The official opening of the new £13.5m Children’s Unit isn’t until March, and fingers crossed some friendly celebrity will do the honours, but the real VIPs are already passing through the wards. As in very important patients.
Youngsters know why it was so crucial to secure the cash for the transformation of children’s facilities at Blackpool Victoria Hospital. “It’s nice, not scary here,” says Elsie May Miller, six, there with mum Tracy. “I’d just like more yellow.”
The old Berry Ward, notable for its spartan sterility of the 1930s, has been closed in favour of children’s services in one central location.
Thomas the Tank Engine remains on guard outside Berry, off the main corridor, a landmark for patients and visitors heading elsewhere rather than there.
But step within the new children’s unit, and you can be forgiven for wondering if you need the kind of wristband you get at the Pleasure Beach, rather than as an in-patient.
The reception fronts play facilities unrivalled by any other North West hospital.
Soft play areas, kiddies’ kitchen kitted out with pots and pans, a separate sensory room, and other equipment, all in bright primary colours to lift the spirits.
Before any quibble the cost of non-clinical care, this is a facility for children of all ages, illnesses, conditions, abilities and disabilities.
Half the battle, says Dr Peter Curtis, clinical director for child health, rests in winning their confidence.
“Provide this sort of atmosphere and they feel safe and secure,” he adds. “Berry Ward, with the best will in the world, was bleak.”
Sister Caroline Kitchen, a Berry veteran, agrees: “It’s fantastic. Kids come here in trepidation and leave it at the door. No fear, no anxiety. It makes our job easier.”
It is all thanks to three men, whose generosity is commemorated by plaques within reception. In 2007, Out Rawcliffe farmhand Peter Roy Evans, a Barnardo’s boy, left £212,000 on his death to help kids.
But well-advanced plans to create the all-purpose unit by converting existing buildings were put on hold last year after swingeing NHS budget cuts.
Consultant paediatrician Nigel Laycock admits: “We were at our wits’ end. Everything we had worked for looked to be lost. It was heartbreaking.”
The unit was sensationally saved last summer after a £4m windfall from Carleton dairy farming brothers Frank and James Hargreaves, who lived frugally in a dilapidated farmhouse with no indoor toilet or central heating – their final gesture of generosity.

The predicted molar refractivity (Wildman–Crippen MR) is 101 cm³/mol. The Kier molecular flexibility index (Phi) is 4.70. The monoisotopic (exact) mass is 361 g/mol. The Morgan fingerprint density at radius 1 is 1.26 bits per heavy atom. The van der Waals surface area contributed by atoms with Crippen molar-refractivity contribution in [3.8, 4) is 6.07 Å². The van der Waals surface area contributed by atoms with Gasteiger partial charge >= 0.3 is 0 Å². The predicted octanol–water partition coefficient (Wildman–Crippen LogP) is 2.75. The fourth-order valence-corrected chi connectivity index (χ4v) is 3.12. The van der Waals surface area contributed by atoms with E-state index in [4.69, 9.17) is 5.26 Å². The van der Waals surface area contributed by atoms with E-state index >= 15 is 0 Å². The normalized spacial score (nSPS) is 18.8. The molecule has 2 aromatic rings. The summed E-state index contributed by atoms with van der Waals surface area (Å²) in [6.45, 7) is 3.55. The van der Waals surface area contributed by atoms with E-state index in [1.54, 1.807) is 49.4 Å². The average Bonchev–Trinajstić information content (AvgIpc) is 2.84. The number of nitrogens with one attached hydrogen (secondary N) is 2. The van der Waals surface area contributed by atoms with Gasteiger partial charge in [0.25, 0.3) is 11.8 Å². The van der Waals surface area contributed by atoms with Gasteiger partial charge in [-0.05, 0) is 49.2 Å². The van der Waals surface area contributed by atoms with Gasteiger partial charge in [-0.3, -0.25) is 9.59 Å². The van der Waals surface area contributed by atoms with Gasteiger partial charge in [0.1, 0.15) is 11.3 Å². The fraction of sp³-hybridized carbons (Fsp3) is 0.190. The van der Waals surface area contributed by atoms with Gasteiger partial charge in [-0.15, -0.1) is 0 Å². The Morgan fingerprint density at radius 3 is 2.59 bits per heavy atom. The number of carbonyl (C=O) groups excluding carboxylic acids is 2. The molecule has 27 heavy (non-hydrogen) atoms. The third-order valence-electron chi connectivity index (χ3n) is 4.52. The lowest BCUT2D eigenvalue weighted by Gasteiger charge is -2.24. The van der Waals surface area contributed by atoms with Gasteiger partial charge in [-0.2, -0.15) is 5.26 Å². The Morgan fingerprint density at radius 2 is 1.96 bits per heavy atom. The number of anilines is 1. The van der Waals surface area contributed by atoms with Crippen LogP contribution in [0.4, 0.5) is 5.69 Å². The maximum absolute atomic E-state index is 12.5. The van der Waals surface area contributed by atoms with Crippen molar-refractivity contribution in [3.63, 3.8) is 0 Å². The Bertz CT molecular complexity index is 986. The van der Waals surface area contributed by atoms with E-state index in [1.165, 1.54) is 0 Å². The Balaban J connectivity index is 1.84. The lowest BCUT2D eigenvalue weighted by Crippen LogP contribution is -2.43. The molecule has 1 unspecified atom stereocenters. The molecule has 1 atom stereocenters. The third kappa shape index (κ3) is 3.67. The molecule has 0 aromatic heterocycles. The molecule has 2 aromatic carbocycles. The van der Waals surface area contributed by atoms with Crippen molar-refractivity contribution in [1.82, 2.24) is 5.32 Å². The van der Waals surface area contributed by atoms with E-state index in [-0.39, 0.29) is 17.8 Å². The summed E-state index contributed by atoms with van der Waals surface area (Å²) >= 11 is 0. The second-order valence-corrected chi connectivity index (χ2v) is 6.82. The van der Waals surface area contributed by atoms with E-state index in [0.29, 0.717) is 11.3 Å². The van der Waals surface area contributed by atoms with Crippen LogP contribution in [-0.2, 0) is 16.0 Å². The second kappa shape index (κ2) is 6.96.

Both in their 1980s, James died in 2007, Frank in 2009, their estate left to help sick children. The legacy was split between the League of Friends – who raise funds for the Vic – and Brian House children’s hospice.
Keri Graham, projects manager, says £1.3m of the £2m needed to redevelop units to provide new children’s wards came from the League of Friends.
The league themselves say their annual turnover is £1.5m, and outlay just £2,000.
“What we see here is a far cry from our old shopping list for the Vic,” admits Larry O’Hara, league chairman, touring the unit with treasurer Lys Hicks. “We’ve virtually funded the bulk of the £2.5m conversion.”
The league donated £1.6m for building costs and equipment thanks to the legacies, and a further £210,000 for playroom and dining area.
“Without their generosity, the unit wouldn’t have happened at this time,” adds Dr Curtis.
Medics have moved in, nurses sit at stations that look like pirate ships, the “best bit” says Dr Laycock, who’s helped out with the design for five years. “We want to de-clinicise the atmosphere, make it more child-friendly.”
Attention to detail extends to clinical care, cubicles, ceiling hoists, wet rooms, aids, provision of children’s adolescent and high dependency facilities, sleepover beds for parents, even teacher Laura O’Rourke on hand to assist with lessons for longer stayers.
Multi-media centres contain TVs and game consoles to the delight of patient Beth Malan, 15, who says “more games please”.
Beth was getting stir crazy on Berry Ward. “No privacy, no place to chat. I was first here. It’s brilliant.”
One-year-old Finley Jackson, from Thornton, was first on the children’s ward. Mum Madison says: “Finley has spent a large amount of time in hospital since he was born, and this is a massive improvement on before. It’s much nicer for us all.”
There’s more to come, including a covered bridge and official opening in March.
Matron Diane Stewart, former children’s services inspector for the Care Commission, worked here as a nurse 13 years ago.
She says: “I can’t believe the transformation. It’s the best in the North West, I’m sure.”
The last word goes to Freya Mason, five, newly diagnosed with type one diabetes, now happily colouring in on the end of her bed in the new ward.
“I was scared, but now I’m excited. I didn’t expect it to be so nice here.” Mum Cheryl agrees. “It takes some of the edge off the worry.”